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Big Brother Watch: Sweden Launches ‘Psychological Defense Agency’ to Combat ‘Misleading Information’

(by David McLoone | LifeSite News) – The Swedish government has established a new agency for the purpose of dispelling what they consider to be “misinformation,” apparently to help strengthen the Swedish population’s psychological “resilience” against “vulnerabilities in society.”

Known as the Swedish Psychological Defense Agency, the department was launched on January 1 with the former Swedish ambassador to Abu Dhabi, Henrik Landerholm, appointed as its Director General. The apparent mission of the agency is “the coordination and development of agencies’ and other actors’ activities within Sweden’s psychological defence,” the purpose of which is to “safeguard our open and democratic society, the free formation of opinion and Sweden’s freedom and independence.”

The establishment of the agency comes, according to an information page on its new website, in response to “undue information influence and other misleading information that is directed at Sweden or Swedish interests both nationally and internationally.” It is the express task of the agency to “identify, analyse, and prevent” such influences from supposedly misleading the Swedish public.

The new agency, part of Sweden’s Ministry of Justice, warned that what it deems “misleading information” can be a cause of “anxiety, heighten hatred and doubt and make society more vulnerable.” This, in turn, “can be exploited by interests that want to threaten and disrupt Swedish society and our independent decision-making,” the agency stated.

In addition, the group said misleading information “can challenge the life and health of the population, societal functioning and our fundamental values such as democracy, the rule of law and human rights and freedoms.”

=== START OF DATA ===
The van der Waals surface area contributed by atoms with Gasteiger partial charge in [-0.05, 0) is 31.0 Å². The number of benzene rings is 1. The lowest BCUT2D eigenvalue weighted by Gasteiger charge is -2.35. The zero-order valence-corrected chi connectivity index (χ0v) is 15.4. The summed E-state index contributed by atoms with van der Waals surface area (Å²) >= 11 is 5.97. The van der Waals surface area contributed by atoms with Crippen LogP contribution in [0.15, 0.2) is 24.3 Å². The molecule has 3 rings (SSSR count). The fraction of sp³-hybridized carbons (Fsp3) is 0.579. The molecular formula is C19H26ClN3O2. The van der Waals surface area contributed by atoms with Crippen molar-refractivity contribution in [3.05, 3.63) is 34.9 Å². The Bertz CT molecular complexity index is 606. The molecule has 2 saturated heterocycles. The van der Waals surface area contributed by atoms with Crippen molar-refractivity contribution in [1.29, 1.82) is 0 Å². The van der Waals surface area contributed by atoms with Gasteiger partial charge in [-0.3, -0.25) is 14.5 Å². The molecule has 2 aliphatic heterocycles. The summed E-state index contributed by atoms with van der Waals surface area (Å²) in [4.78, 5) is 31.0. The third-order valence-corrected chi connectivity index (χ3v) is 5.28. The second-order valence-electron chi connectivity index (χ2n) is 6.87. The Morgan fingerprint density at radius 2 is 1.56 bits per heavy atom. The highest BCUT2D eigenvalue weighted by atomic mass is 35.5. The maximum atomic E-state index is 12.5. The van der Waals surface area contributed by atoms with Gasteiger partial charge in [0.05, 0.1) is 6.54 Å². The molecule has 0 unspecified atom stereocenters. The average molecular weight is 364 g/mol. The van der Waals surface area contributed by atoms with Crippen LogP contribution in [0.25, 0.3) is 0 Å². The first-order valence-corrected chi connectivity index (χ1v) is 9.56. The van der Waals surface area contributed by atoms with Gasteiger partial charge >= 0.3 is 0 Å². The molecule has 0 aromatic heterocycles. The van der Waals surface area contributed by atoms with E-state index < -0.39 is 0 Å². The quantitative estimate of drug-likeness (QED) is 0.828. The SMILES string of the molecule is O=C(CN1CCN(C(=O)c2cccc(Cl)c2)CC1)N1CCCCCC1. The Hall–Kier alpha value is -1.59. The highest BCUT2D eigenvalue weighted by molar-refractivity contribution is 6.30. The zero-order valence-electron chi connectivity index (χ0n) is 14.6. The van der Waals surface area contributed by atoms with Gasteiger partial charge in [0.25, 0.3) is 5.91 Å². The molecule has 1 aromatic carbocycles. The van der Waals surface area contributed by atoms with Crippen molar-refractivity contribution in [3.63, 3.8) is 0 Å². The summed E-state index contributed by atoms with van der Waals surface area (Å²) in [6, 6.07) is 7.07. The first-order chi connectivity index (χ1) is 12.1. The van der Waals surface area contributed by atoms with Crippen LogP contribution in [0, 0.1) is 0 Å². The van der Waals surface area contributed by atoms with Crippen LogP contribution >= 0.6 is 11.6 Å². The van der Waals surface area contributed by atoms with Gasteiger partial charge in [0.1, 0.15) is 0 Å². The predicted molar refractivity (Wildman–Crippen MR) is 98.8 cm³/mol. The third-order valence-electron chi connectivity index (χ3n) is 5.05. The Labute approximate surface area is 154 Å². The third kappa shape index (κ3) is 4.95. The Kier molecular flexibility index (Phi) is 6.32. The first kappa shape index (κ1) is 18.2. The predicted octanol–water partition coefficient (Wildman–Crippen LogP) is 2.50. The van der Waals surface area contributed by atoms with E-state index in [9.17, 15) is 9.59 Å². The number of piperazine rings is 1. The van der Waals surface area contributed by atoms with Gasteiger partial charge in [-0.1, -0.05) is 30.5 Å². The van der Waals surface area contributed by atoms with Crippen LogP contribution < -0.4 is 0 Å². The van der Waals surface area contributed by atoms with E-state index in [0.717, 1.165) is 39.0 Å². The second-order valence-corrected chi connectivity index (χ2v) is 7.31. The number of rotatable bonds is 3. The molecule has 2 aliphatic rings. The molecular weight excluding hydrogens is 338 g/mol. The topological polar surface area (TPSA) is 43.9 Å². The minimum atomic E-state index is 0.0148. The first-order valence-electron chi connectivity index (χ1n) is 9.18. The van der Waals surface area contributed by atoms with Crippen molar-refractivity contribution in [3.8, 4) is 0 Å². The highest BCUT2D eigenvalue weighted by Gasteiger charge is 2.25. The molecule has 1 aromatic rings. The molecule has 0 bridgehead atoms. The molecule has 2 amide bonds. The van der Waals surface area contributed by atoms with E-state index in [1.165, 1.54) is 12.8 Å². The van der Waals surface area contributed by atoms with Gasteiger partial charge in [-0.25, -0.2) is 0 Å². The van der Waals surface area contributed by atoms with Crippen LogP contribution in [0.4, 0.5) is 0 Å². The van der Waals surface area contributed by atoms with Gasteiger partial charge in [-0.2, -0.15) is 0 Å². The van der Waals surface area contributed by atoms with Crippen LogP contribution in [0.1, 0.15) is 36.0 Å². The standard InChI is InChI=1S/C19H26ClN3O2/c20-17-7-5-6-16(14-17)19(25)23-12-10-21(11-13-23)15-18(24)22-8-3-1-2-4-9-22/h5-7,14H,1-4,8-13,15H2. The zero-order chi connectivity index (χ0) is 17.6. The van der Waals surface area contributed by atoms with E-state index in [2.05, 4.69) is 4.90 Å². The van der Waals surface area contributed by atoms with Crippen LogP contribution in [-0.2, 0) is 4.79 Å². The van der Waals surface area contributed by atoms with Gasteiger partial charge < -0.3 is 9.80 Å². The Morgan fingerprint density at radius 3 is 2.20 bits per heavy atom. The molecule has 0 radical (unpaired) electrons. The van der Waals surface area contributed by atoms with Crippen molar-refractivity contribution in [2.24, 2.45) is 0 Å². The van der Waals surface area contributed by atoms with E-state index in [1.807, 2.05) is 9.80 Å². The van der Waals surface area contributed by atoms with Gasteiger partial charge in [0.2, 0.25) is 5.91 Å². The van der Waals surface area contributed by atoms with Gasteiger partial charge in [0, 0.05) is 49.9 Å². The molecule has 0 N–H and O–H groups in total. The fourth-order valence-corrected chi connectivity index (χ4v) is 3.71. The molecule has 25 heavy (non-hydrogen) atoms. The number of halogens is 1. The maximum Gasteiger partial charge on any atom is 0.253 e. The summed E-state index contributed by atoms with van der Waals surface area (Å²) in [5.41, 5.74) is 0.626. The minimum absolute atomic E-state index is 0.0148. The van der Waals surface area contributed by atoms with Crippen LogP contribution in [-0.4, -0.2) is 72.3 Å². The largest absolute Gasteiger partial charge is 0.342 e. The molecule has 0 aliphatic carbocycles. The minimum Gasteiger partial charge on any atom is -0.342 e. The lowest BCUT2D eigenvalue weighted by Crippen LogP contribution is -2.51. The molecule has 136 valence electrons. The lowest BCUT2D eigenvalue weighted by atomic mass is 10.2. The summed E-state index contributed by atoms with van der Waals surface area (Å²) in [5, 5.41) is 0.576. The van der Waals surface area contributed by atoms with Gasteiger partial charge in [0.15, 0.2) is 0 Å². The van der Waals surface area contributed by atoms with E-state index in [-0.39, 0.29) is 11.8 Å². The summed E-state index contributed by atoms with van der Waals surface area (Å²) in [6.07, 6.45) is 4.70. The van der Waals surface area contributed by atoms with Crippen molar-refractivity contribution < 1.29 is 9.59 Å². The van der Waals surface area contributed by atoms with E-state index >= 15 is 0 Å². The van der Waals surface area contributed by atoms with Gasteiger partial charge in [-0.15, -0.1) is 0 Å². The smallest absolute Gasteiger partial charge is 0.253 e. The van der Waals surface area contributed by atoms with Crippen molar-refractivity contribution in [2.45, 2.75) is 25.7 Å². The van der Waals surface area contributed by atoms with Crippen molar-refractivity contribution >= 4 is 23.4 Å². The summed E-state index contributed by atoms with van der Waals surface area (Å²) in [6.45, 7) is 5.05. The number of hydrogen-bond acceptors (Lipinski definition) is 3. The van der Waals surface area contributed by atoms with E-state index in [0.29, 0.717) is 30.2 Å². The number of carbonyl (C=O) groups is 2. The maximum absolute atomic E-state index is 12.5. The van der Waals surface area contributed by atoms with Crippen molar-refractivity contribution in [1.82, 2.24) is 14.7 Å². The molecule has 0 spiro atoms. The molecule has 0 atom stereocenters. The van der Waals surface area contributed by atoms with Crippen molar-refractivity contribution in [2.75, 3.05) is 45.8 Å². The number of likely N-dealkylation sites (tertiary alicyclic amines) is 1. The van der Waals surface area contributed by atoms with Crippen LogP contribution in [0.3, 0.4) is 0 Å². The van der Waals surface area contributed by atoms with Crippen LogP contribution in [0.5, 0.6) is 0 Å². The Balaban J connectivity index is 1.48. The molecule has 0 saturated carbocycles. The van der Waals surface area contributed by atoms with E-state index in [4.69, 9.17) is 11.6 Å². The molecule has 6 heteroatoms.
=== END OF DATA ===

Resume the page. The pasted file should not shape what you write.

But the definition of what might constitute “misinformation” and “disinformation” was left broad and vague, giving little indication of the kind of speech or data that would raise the attention of the agency’s operatives.

“It can be disinformation aimed at weakening the country’s resilience and the population’s will to defend itself or unduly influencing people’s perceptions, behaviours and decision making,” the website explains.

The agency makes equally broad claims about the actions it will take to combat perceived “misinformation,” writing in an FAQ section of the website that it will work “preventively by implementing training and exercises, conducting research, and international cooperation,” and by helping to “study and develop methods and spread knowledge to the general population and relevant actors.”

The government ministry wrote that many individuals “are unaware that they are spreading inaccuracies and that it can be harmful,” asking that citizens remain critical of all information they see to combat the proliferation of “disinformation,” which they say is “spread with malicious intent.”

It is unknown precisely what powers the agency has to penalize citizens and organizations which fall foul of the department’s determination of “malicious intent.”

Chapter 2 of Sweden’s constitution states that “freedom of expression: that is, the freedom to communicate information and express thoughts, opinions and sentiments, whether orally, pictorially, in writing, or in any other way,” is to be guaranteed by the state. Included in this statute is the freedom of information, which is spelled out as “the freedom to procure and receive information and otherwise acquaint oneself with the utterances of others.”

The agency has said that it will operate within the confines of constitutionally protected rights and will not interfere with freedom of speech or expression.

LifeSiteNews reached out to the agency for clarification on what measures it might take to combat perceived “disinformation” campaigns and to ask if any specific “misinformation” led to the creation of the agency but received no reply.

Sweden has been at the center of debate throughout the coronavirus crisis, being held up as an example of “light touch” governance regarding COVID lockdowns and other related restrictions.

The country did not implement the full-throated lockdown of its European neighbors, opting instead to encourage a self-imposed quarantine on those who deemed it appropriate, even leaving schools and large parts of the economy to function as normal without measures like mask mandates, implementing physical distancing only in limited situations. Read Full Article >

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